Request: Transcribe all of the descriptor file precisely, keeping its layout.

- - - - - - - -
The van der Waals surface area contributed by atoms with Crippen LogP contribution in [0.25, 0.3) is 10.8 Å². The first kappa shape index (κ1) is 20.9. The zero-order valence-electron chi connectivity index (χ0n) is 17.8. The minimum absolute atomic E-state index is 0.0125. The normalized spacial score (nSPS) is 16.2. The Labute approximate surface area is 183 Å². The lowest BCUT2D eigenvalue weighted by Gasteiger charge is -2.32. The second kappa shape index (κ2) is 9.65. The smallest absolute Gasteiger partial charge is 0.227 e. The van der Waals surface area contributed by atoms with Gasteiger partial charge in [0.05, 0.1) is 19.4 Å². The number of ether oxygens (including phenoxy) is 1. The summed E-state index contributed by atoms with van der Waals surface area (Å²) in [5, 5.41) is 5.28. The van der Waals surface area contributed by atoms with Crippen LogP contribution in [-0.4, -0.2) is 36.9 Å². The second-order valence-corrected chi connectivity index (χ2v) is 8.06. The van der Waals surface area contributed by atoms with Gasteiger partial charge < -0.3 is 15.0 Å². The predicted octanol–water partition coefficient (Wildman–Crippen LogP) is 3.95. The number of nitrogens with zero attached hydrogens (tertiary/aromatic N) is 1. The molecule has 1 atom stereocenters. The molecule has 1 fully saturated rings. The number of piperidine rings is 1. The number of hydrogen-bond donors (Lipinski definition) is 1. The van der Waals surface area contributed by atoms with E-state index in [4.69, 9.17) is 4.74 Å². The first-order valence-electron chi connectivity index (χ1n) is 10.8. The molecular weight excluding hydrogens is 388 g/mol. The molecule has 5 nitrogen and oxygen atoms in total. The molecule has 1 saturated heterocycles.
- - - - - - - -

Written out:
The van der Waals surface area contributed by atoms with Crippen LogP contribution in [0.25, 0.3) is 10.8 Å². The first kappa shape index (κ1) is 20.9. The zero-order valence-electron chi connectivity index (χ0n) is 17.8. The minimum absolute atomic E-state index is 0.0125. The normalized spacial score (nSPS) is 16.2. The Labute approximate surface area is 183 Å². The lowest BCUT2D eigenvalue weighted by Gasteiger charge is -2.32. The second kappa shape index (κ2) is 9.65. The smallest absolute Gasteiger partial charge is 0.227 e. The van der Waals surface area contributed by atoms with Gasteiger partial charge in [0.05, 0.1) is 19.4 Å². The number of ether oxygens (including phenoxy) is 1. The summed E-state index contributed by atoms with van der Waals surface area (Å²) in [5, 5.41) is 5.28. The van der Waals surface area contributed by atoms with Crippen LogP contribution in [-0.4, -0.2) is 36.9 Å². The second-order valence-corrected chi connectivity index (χ2v) is 8.06. The van der Waals surface area contributed by atoms with Gasteiger partial charge < -0.3 is 15.0 Å². The predicted octanol–water partition coefficient (Wildman–Crippen LogP) is 3.95. The number of nitrogens with zero attached hydrogens (tertiary/aromatic N) is 1. The molecule has 1 atom stereocenters. The molecule has 1 fully saturated rings. The number of piperidine rings is 1. The number of hydrogen-bond donors (Lipinski definition) is 1. The van der Waals surface area contributed by atoms with E-state index in [4.69, 9.17) is 4.74 Å². The first-order valence-electron chi connectivity index (χ1n) is 10.8. The molecular weight excluding hydrogens is 388 g/mol. The molecule has 5 nitrogen and oxygen atoms in total. The molecule has 1 saturated heterocycles.